America as a country is rarely celebrated by its off-the-radar and off-kilter musicians. Yes, you can find works glorifying specific scenes or cities, but the good ol' USA itself as a whole? Nah. That's too crass, too unnecessary, too 'Murican — an unspoken taboo rife with complications, especially for more liberal artists. But with his decisively titled America, Baltimore's sometimes-avant-garde, sometimes-odd-pop electronic tinkerer Dan Deacon upsets that balance, delivering his third record in genuine tribute to our land of milk and money. It's a patently non-political work with no deliberate regional references ("The music is inspired by the geography of the United States," Deacon told Rolling Stone recently) — the kind of album that could really be about anything — but knowing what I do about its connections makes these tunes even more powerful. It's genuinely difficult to translate into words how amorphous America is, even with pronounced crests, dips, and twists. Nonetheless, all the warm-blooded optimism it generates is supremely gratifying. Its heavily layered mix favors samplers, synthesizers, and the like, burying drums, coherent vocals, xylophones, and other non-electronic instrumentation, yet the sum has a crystal-clear luminescence. America is a beguiling, remarkable work, a deep, carefully measured, completely idiosyncratic breath released on the dawn of a promising day. Ever since discovering Deacon, I've always regarded him with serious skepticism. He's frequently been this Andy Kaufman–like, seditious outsider artist who plays up his batshit quirkiness for the sake of batshit quirkiness. It's always fun to have characters floating around music, but I couldn't trust him or his songs. After building off the more nuanced moments of 2009's Bromst, he's moved up several levels. In light of Deacon's recent collaborations with Francis Ford Coppola, there's just no shame in using this pun: we believe in America.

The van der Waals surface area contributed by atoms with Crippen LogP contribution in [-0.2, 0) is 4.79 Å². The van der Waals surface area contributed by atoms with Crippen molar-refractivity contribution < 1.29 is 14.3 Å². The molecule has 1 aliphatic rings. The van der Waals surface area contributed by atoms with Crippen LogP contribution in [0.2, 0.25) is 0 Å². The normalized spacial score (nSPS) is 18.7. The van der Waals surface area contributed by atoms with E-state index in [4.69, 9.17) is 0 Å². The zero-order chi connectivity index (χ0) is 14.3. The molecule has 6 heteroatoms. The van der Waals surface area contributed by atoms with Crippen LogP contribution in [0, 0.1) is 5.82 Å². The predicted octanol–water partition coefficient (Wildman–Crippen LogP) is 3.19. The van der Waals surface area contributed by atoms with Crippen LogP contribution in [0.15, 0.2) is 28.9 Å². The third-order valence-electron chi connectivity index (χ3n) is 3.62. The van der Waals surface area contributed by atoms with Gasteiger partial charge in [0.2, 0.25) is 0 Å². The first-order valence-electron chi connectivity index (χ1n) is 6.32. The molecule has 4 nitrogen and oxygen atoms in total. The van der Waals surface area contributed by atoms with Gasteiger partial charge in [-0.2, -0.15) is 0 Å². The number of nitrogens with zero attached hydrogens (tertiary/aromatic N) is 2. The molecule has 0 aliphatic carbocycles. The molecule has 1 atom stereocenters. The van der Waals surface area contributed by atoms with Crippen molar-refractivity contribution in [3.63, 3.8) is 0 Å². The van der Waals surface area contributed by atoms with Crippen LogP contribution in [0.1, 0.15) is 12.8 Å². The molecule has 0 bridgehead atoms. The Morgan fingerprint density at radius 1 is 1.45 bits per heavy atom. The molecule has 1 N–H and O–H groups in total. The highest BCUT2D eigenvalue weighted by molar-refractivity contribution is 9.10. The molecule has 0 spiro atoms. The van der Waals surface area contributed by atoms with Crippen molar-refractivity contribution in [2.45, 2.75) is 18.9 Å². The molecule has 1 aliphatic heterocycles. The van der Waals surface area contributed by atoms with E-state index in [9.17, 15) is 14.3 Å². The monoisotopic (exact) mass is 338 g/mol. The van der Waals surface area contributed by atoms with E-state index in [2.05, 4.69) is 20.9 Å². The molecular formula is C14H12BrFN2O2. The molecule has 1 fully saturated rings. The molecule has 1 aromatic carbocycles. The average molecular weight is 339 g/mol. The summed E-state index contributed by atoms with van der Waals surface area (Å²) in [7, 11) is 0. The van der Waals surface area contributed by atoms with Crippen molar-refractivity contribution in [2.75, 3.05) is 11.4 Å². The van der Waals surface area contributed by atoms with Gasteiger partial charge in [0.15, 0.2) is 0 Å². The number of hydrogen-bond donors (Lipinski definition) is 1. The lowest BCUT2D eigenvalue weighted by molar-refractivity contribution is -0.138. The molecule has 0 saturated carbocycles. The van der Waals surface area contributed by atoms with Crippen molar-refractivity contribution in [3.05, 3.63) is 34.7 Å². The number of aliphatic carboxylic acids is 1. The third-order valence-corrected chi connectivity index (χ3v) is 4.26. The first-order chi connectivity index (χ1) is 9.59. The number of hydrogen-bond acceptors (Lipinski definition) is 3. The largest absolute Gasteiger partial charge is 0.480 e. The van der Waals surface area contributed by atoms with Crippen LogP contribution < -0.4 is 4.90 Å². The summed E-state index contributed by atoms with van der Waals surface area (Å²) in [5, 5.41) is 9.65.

DAN DEACON + HEIGHT WITH FRIENDS + CHESTER ENDERSBY GWAZDA + ALAN RESNICK | Paradise Rock Club, 967 Comm Ave, Boston | November 13 @ 6 pm | All-Ages | $13 | 617.562.8800